Teachers at St. Sebastian STEM Academy, Sturtevant, have been preparing their classrooms for the school’s first year, which began this week. (Photo by Larry Hanson)

Two formerly shuttered archdiocesan Catholic schools plan to reopen in the next two years, with one as soon as the 2023-24 school year.


After closing St. Sebastian School, Sturtevant, in 2012, the parish deeply felt the loss of their school, explained Amanda McCauley, new Principal of St. Sebastian STEM Academy, a Siena Catholic School. The first day of school at St. Sebastian was Tuesday, Aug. 22.


“The reopening of St. Sebastian’s was in discussion for years, even prior to Siena being established,” McCauley said. “The lack of a Catholic school between the city of Racine and Burlington highlighted the need.”


After months of planning, researching population trends and current Siena Catholic Schools enrollment trends; and after collaboration between Siena, St. Sebastian and the Archdiocese of Milwaukee, officials announced the reopening at the end of the last school year.


“Work to prepare the building began immediately,” said McCauley. “The fact that there is no record of an Archdiocese of Milwaukee school reopening shows just how rare this opportunity is, and we are excited to find great success at St. Sebastian STEM Academy.”


It took months to prepare the school for reopening. All the classrooms. offices and the gym were emptied of items that had accumulated over the past decade. Additionally, they needed to complete asbestos abatement, install new windows and lighting, paint all rooms, install the technology infrastructure and a new fire/sprinkler system, and install new flooring.


Additionally, they purchased new classroom furniture and Newline technology in all classrooms. They also completed renovations to the main office, principal’s office, library, restrooms, kitchen and teachers’ lounge.


“On the admissions side, open houses were held routinely, and mailings were done to attract interested families. Work continues to be done to strengthen the relationship between St. Sebastian Parish and St. Sebastian STEM Academy,” said McCauley. “To that end, the parishioners have been instrumental in this reopening, whether that be through volunteering to clean or spreading the word about the school opening. We could not have done this without their passion and hard work. It has taken the vision and hard work of many to make this a reality.”


Currently, 35 students are enrolled for the 2023-24 school year in grades K3-K5. Plans are to add one grade each year through eighth grade.


“We are offering Project Lead the Way curriculum starting at K3. Our teachers have been trained in PLTW Launch and we will be offering six different modules for our starting grades of K3, K4 and K5,” said McCauley. “We will also be incorporating STEM ideals, including inquiry, collaboration and hands-on learning across all subject areas. We want our students to be problem solvers who are ready to solve life’s challenges.”


Parents are excited to offer their children a Catholic education in Sturtevant. McCauley said families have told her they are looking forward to being a part of the growth of the school.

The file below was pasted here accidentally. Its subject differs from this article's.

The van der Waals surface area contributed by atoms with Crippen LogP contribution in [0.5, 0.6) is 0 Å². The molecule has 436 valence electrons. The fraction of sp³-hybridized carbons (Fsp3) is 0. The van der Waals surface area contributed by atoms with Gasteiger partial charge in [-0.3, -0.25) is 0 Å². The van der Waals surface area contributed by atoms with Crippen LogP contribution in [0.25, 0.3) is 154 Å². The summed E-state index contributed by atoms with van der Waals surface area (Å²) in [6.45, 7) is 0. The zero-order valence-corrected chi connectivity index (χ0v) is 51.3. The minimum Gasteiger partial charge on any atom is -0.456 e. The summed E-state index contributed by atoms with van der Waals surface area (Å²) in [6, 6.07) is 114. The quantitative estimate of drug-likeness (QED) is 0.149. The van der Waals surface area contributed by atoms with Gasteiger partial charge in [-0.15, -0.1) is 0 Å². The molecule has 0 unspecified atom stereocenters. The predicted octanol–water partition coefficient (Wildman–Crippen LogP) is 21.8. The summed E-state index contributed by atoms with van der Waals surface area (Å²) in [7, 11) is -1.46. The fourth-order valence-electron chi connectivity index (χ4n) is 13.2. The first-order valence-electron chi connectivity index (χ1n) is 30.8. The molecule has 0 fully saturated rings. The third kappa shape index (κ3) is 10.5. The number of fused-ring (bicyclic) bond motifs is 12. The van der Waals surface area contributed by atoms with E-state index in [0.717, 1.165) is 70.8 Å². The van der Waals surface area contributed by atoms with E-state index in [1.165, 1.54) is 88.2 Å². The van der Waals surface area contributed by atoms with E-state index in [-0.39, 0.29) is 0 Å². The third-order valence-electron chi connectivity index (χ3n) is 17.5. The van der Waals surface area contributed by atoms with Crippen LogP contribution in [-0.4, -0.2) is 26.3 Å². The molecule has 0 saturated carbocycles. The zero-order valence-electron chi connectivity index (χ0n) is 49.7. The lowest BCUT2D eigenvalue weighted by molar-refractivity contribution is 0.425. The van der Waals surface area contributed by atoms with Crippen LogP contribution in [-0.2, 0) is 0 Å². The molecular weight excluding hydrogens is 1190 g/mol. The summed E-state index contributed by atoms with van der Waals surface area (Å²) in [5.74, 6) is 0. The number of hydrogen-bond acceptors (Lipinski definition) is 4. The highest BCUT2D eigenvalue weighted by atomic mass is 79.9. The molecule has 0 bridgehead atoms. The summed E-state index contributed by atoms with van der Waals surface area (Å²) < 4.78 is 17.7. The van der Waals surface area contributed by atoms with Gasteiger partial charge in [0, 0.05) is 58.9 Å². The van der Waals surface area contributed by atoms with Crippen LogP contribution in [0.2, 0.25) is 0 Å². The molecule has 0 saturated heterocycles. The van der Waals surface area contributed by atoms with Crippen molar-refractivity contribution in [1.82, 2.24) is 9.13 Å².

“We already had our first Home and School Meeting, and I am so excited for the events this school year has in store,” she said.


St. James School


St James in Mukwonago is schedules to open for the 2024-25 school year. The school closed 12 years ago, and fortunately, the school building is in good condition, said Grover Green, the new principal.


Formerly from Houston, Texas, Green served at an all-boys Catholic high school as a part-time administrator and full-time teacher. He created positions in student activities, campus ministry and created the school “house” program.


“The new pastor, Fr. Jordan Berghouse, wanted to seize the opportunity to revitalize the parish as Mukwonago is a burgeoning suburb community with many new families moving into the area,” he said. “Indeed, the public schools are bursting at the seams with children and the time seems to be right to attract new families to the parish.”


St. James will begin with Pre-K through fifth grade students with plans to add a middle school. This will be the first officially recognized school in the Archdiocese of Milwaukee that will focus on classical education utilizing the liberal arts model.


“Paraphrasing the renowned educator Charlotte Mason, true education is not as much about how much students learn but rather how much they care about what they have learned; it is not as much about what students do with the information but rather what the information does to the students,” said Green.


Classical education engages students’ innate wonder through “great books” or the seven liberal arts (the arts of word: grammar, logic and rhetoric; and the arts of number: arithmetic, geometry, astronomy and music) to pursue perennial human questions about truth, virtue and beauty so as to live virtuously.


“Ultimately, the goal of this model is what is most important: the student’s exercise of true freedom through virtue,” said Green. “Classical education is liberal in the sense that the student is liberated from ignorance and free to fully engage his gifts, talents and potential for the glory of God. It is a gradual process that continues for a lifetime, the groundwork laid in sacred seeds early in youth that then bears fruit in the maturing of the student.”


Passionate about Catholic and classical education, Green is excited to be part of St. James School.


“The parish is buzzing with excitement at the prospect of the school reopening,” he said. “I am very excited to be here at St. James. My wife is from Wisconsin, and I am also happy to be back for her.”